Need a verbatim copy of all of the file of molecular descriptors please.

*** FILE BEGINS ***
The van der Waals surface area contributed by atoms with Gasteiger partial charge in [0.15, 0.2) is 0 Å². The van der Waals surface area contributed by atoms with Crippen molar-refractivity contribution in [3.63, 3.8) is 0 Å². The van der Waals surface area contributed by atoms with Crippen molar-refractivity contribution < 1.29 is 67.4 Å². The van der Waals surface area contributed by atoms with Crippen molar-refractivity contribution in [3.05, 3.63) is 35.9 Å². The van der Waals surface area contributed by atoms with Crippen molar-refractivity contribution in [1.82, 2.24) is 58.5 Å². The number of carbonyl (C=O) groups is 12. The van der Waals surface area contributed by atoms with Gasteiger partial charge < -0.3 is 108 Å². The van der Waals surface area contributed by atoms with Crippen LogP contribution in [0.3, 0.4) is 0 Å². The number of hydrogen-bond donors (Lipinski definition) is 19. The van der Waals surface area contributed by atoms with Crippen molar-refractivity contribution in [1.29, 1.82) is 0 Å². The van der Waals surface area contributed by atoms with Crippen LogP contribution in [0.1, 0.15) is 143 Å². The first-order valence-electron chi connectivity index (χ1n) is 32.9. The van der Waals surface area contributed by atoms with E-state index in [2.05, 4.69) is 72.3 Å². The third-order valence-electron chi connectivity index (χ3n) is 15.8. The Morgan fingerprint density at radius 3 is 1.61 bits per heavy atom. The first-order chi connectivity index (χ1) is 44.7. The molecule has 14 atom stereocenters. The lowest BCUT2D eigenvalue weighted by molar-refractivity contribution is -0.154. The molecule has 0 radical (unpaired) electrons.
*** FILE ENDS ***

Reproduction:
The van der Waals surface area contributed by atoms with Gasteiger partial charge in [0.15, 0.2) is 0 Å². The van der Waals surface area contributed by atoms with Crippen molar-refractivity contribution in [3.63, 3.8) is 0 Å². The van der Waals surface area contributed by atoms with Crippen molar-refractivity contribution < 1.29 is 67.4 Å². The van der Waals surface area contributed by atoms with Crippen molar-refractivity contribution in [3.05, 3.63) is 35.9 Å². The van der Waals surface area contributed by atoms with Crippen molar-refractivity contribution in [1.82, 2.24) is 58.5 Å². The number of carbonyl (C=O) groups is 12. The van der Waals surface area contributed by atoms with Gasteiger partial charge < -0.3 is 108 Å². The van der Waals surface area contributed by atoms with Crippen LogP contribution in [0.3, 0.4) is 0 Å². The number of hydrogen-bond donors (Lipinski definition) is 19. The van der Waals surface area contributed by atoms with Crippen molar-refractivity contribution in [1.29, 1.82) is 0 Å². The van der Waals surface area contributed by atoms with Crippen LogP contribution in [0.1, 0.15) is 143 Å². The first-order valence-electron chi connectivity index (χ1n) is 32.9. The van der Waals surface area contributed by atoms with E-state index in [2.05, 4.69) is 72.3 Å². The third-order valence-electron chi connectivity index (χ3n) is 15.8. The Morgan fingerprint density at radius 3 is 1.61 bits per heavy atom. The first-order chi connectivity index (χ1) is 44.7. The molecule has 14 atom stereocenters. The lowest BCUT2D eigenvalue weighted by molar-refractivity contribution is -0.154. The molecule has 0 radical (unpaired) electrons.